A drug that blocks production of an enzyme that enables ovarian cancer to gain a foothold in a new site can slow the spread of the disease and prolong survival in mice, but only if the drug is given early in the disease process. (2008-03-13)

Scientists unearth secrets of Sir Alexander Fleming's medical breakthroughs
A century after Sir Alexander Fleming made two of the most important medical breakthroughs, scientists have unlocked the secret of how his discoveries may contribute to recurrent patient infections. (2018-02-15)

Protein research: The computer as microscope
Using a combination of infrared spectroscopy and computer simulation, researchers at Ruhr-Universität Bochum have gained new insights into the workings of protein switches. With high temporal and spatial resolution, they verified that a magnesium atom contributes significantly to switching the so-called G-proteins on and off. (2017-01-16)

Parasite study paves way for therapies to tackle deadly infections
New understanding of a parasite that causes a million cases of disease each year could point towards effective drug treatments. (2017-10-10)

Cell biology: Positioning the cleavage furrow
Researchers from Ludwig-Maximilians-Universitaet (LMU) in Munich have identified a signaling pathway that restricts cleavage furrow formation to the mid-plane of the cell. (2018-01-11)

Hydrogen production: This is how green algae assemble their enzymes
Researchers at Ruhr-Universität Bochum have analyzed how green algae manufacture complex components of a hydrogen-producing enzyme. The enzyme, known as the hydrogenase, may be relevant for the biotechnological production of hydrogen. (2017-03-27)

Researchers shed new light on influenza detection
Notre Dame Researchers have discovered a way to make influenza visible to the naked eye, by engineering dye molecules to target a specific enzyme of the virus. (2017-05-05)

Can chocolate, tea, coffee and zinc help make you more healthy?
Ageing and a low life expectancy are caused, at least partly, by oxidative stress. A team of researchers led by Prof. Dr. Ivana Ivanovi-Burmazovi from the Chair of Bioinorganic Chemistry at Friedrich-Alexander-Universität Erlangen-Nürnberg (FAU), together with researchers from the USA, have discovered that zinc can activate an organic molecule, helping to protect against oxidative stress. (2018-11-02)

A fat-regulating enzyme could hold the key to obesity, diabetes, cancer, other diseases
It had already been known that the enzyme known as phosphatidic acid phosphatase plays a crucial role in regulating the amount of fat in the human body. Controlling it is therefore of interest in the fight against obesity. But scientists at Rutgers University-New Brunswick have now found that getting rid of the enzyme entirely can increase the risk of cancer, inflammation and other ills. Their findings were published online in the Journal of Biological Chemistry last month. (2017-09-18)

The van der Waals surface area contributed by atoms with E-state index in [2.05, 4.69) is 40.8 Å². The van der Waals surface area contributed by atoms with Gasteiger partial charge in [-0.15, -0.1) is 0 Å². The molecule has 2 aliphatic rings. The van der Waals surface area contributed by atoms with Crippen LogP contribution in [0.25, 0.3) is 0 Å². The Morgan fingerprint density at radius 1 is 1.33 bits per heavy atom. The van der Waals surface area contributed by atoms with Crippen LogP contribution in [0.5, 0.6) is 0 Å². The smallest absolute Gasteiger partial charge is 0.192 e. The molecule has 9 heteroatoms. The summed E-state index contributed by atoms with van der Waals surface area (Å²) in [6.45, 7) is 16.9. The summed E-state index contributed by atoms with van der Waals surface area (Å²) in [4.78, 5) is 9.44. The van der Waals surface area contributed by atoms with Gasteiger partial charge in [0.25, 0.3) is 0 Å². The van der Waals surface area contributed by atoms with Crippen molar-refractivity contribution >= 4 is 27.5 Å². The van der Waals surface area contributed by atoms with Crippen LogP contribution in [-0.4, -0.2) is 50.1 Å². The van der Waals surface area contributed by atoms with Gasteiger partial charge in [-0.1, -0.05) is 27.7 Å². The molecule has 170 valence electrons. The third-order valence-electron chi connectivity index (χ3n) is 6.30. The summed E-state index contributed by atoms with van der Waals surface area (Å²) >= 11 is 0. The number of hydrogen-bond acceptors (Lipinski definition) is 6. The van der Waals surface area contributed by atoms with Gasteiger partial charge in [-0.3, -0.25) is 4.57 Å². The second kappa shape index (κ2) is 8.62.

On the other hand, the immune system can also cause cancer
CU Cancer Center study describes how immune response designed to scramble viral DNA can scramble human DNA as well, sometimes in ways that cause cancer. (2017-08-23)

New 3-D printed polymer can convert methane to methanol
Lawrence Livermore National Laboratory scientists have combined biology and 3-D printing to create the first reactor that can continuously produce methanol from methane at room temperature and pressure. (2016-06-15)

An errant editing enzyme promotes tumor suppressor loss and leukemia propagation
UC San Diego researchers have found a stem cell enzyme copy edits more than 20 tumor types, providing new therapeutic target for preventing cancer cell resistance to chemotherapy and radiation. (2019-01-03)

Eating insects might seem yucky, but they are nutritious and there is no reason you can't
Almost all living primates still have working versions of the gene needed to produce a stomach enzyme that breaks down exoskeletons. This means that the 'yuck' factor when it comes to eating insects has nothing to do with nutrition, digestion or evolution. (2018-01-24)

New technology for enzyme design
Scientists at the University of Würzburg have chemically modified the enzyme levansucrase using a new method. The enzyme can now produce sugar polymers that are exciting for applications in the food industry and medicine. (2018-06-01)

How corals adapt to day and night
Researchers have uncovered a gene in corals that responds to day/night cycles, which provides some tantalizing clues into how symbiotic corals work together with their plankton partners. (2008-09-12)

Page 1 of 25 | 1000 Results
   First   Previous   Next      Last   
Brightsurf.com is a participant in the Amazon Services LLC Associates Program, an affiliate advertising program designed to provide a means for sites to earn advertising fees by advertising and linking to Amazon.com.